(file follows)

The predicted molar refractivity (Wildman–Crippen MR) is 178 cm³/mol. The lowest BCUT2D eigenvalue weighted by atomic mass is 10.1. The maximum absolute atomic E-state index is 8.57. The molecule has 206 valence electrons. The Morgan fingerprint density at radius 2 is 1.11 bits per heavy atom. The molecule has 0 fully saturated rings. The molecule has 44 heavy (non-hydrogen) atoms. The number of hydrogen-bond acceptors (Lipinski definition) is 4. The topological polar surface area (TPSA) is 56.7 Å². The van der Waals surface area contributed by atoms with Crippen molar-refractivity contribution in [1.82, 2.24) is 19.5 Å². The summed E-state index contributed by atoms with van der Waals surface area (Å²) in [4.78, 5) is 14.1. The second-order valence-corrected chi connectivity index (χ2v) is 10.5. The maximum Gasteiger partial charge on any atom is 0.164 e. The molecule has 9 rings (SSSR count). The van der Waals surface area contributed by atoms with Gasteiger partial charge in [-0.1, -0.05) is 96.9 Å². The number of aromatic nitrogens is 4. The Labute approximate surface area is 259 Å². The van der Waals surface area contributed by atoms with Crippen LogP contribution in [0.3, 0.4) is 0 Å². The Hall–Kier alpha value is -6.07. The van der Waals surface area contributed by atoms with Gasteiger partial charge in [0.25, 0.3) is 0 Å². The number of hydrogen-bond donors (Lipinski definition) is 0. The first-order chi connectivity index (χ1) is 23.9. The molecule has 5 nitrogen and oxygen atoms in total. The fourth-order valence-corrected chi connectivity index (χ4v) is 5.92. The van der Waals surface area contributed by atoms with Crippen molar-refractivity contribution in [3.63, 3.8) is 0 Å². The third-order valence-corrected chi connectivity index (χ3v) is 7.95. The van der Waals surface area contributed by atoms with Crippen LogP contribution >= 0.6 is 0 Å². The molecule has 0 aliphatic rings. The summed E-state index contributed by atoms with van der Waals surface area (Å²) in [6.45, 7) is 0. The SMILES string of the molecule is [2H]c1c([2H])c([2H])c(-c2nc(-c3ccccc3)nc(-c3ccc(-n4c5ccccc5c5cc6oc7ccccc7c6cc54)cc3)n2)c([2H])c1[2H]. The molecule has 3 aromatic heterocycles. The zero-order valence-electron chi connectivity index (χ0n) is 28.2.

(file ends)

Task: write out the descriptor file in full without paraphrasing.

The predicted molar refractivity (Wildman–Crippen MR) is 178 cm³/mol. The lowest BCUT2D eigenvalue weighted by atomic mass is 10.1. The maximum absolute atomic E-state index is 8.57. The molecule has 206 valence electrons. The Morgan fingerprint density at radius 2 is 1.11 bits per heavy atom. The molecule has 0 fully saturated rings. The molecule has 44 heavy (non-hydrogen) atoms. The number of hydrogen-bond acceptors (Lipinski definition) is 4. The topological polar surface area (TPSA) is 56.7 Å². The van der Waals surface area contributed by atoms with Crippen molar-refractivity contribution in [1.82, 2.24) is 19.5 Å². The summed E-state index contributed by atoms with van der Waals surface area (Å²) in [4.78, 5) is 14.1. The second-order valence-corrected chi connectivity index (χ2v) is 10.5. The maximum Gasteiger partial charge on any atom is 0.164 e. The molecule has 9 rings (SSSR count). The van der Waals surface area contributed by atoms with Gasteiger partial charge in [-0.1, -0.05) is 96.9 Å². The number of aromatic nitrogens is 4. The Labute approximate surface area is 259 Å². The van der Waals surface area contributed by atoms with Crippen LogP contribution in [0.3, 0.4) is 0 Å². The Hall–Kier alpha value is -6.07. The van der Waals surface area contributed by atoms with Gasteiger partial charge in [0.25, 0.3) is 0 Å². The number of hydrogen-bond donors (Lipinski definition) is 0. The first-order chi connectivity index (χ1) is 23.9. The molecule has 5 nitrogen and oxygen atoms in total. The fourth-order valence-corrected chi connectivity index (χ4v) is 5.92. The van der Waals surface area contributed by atoms with Crippen molar-refractivity contribution in [3.63, 3.8) is 0 Å². The third-order valence-corrected chi connectivity index (χ3v) is 7.95. The van der Waals surface area contributed by atoms with Crippen LogP contribution >= 0.6 is 0 Å². The molecule has 0 aliphatic rings. The summed E-state index contributed by atoms with van der Waals surface area (Å²) in [6.45, 7) is 0. The SMILES string of the molecule is [2H]c1c([2H])c([2H])c(-c2nc(-c3ccccc3)nc(-c3ccc(-n4c5ccccc5c5cc6oc7ccccc7c6cc54)cc3)n2)c([2H])c1[2H]. The molecule has 3 aromatic heterocycles. The zero-order valence-electron chi connectivity index (χ0n) is 28.2.